Not all subjects with aprosodia have the same difficulties. In fact, at the time the concept was proposed, the existence of different typologies was also proposed depending on the affected brain location. Taking this aspect into account, we can find different types, but three main types stand out.
1. Sensory aprosodia
In this type of aprosodia the problem occurs at the level of understanding. The subject has severe difficulties when it comes to understanding and processing the changes in rhythms and intonation of others, and it may be difficult for him to recognize the emotions of the recipients.
2. Motor aprosodia
In this type of aprosodia the problem is fundamentally of expression: as we have said previously, the subject has a monotonous language and lacks emotionality, not being able to modulate the voice correctly so that it offers information beyond the content of the message in question and / or or not controlling the rhythm. They also frequently present some mutism, facial stiffness and lack of gesticulation.
3. Mixed aprosodia
In this case, the two previous types of difficulties occur together.
What are your causes?
The causes of aprosodia can be multiple, but can usually be found in the presence of neurological disorders or lesions.
The different investigations carried out indicate that these lesions are generally found in the temporal and parietal lobes of the right hemisphere of the brain, linked to emotional expression and the use of rhythm. Specifically, the damage is especially correspond with Broca and Wernicke of said hemisphere. It is a very common disorder in the clinical population, especially in those who have some type of aphasic problem.
These injuries can occur for multiple conditions. It is common to appear with head trauma, cerebrovascular accidents or neurodegenerative processes such as dementia (for example, it is common in dementias caused by Alzheimer’s and Parkinson’s disease).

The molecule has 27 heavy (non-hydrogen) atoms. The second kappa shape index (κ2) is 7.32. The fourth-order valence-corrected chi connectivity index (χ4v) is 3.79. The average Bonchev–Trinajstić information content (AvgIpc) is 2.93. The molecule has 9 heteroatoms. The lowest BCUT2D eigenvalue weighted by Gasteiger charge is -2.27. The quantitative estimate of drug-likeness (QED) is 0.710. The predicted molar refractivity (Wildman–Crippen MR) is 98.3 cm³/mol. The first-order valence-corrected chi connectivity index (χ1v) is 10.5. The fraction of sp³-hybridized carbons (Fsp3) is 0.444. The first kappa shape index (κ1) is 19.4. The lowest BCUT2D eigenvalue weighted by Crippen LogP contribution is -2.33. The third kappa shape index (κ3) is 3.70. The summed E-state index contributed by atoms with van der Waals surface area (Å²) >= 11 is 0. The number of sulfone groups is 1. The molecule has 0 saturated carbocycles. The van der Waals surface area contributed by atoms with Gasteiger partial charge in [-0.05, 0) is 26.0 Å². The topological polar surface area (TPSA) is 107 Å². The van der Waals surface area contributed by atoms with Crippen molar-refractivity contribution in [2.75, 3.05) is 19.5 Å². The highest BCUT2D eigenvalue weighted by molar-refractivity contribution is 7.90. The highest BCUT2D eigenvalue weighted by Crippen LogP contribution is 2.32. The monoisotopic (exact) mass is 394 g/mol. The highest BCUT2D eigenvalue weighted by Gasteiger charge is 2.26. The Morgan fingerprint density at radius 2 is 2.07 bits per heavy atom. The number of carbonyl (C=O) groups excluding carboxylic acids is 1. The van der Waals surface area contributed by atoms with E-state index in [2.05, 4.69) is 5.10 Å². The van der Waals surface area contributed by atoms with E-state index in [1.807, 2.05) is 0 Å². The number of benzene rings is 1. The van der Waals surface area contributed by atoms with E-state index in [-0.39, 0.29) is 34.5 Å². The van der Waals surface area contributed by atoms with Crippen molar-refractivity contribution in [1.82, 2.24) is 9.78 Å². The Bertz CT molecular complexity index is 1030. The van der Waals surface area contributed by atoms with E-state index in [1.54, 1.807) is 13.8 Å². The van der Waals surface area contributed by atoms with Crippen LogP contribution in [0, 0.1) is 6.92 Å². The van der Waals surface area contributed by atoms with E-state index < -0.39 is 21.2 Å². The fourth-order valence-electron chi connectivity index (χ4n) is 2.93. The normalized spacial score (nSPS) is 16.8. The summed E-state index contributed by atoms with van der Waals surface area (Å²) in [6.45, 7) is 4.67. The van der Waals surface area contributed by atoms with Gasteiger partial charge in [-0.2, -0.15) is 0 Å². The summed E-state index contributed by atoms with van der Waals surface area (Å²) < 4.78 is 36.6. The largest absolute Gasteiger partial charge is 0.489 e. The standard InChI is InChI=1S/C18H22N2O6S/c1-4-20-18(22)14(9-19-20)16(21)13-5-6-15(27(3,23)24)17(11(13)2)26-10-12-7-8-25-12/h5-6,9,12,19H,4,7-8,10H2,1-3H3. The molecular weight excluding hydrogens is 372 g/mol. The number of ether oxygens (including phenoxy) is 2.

It is also common and very characteristic of subjects with disorder spectrum of the autism. Likewise, aprosodia appears associated with the consumption of substances such as alcohol, as in subjects with dependence on said substance or those with fetal alcohol syndrome. Finally, it can appear in mental disorders such as schizophrenia, or in some cases in people who have experienced severe trauma.
The aprosodia approach is usually multidisciplinary. It should be borne in mind that in most cases we are talking about the consequence of a brain injury, so what has caused it must be taken into account in the first place.
One of the main strategies is to apply speech therapy techniques and treatment through modeling and techniques based on imitation in order to reduce their communication limitations. Biofeedback is also frequently used, especially in the motor type. Working on emotional expression through various avenues can also be very helpful. Psychoeducation and information are also important so that the person and the environment can understand what is happening and know how to take it and understand it.
- Ardila, A .; Arocho, JL; Labos, E. & Rodríguez, W. (2015). Neuropsychology Dictionary.
- Leon, SA & Rodríguez, AD (sf). Aprosodia and Its Treatment. American Speech Language Hearing Association. Florida.
- Stringer, AY (1996). Treatment of motor aprosodia with pitch biofeedback and expression modeling. Brain Inj., 10, 583-590.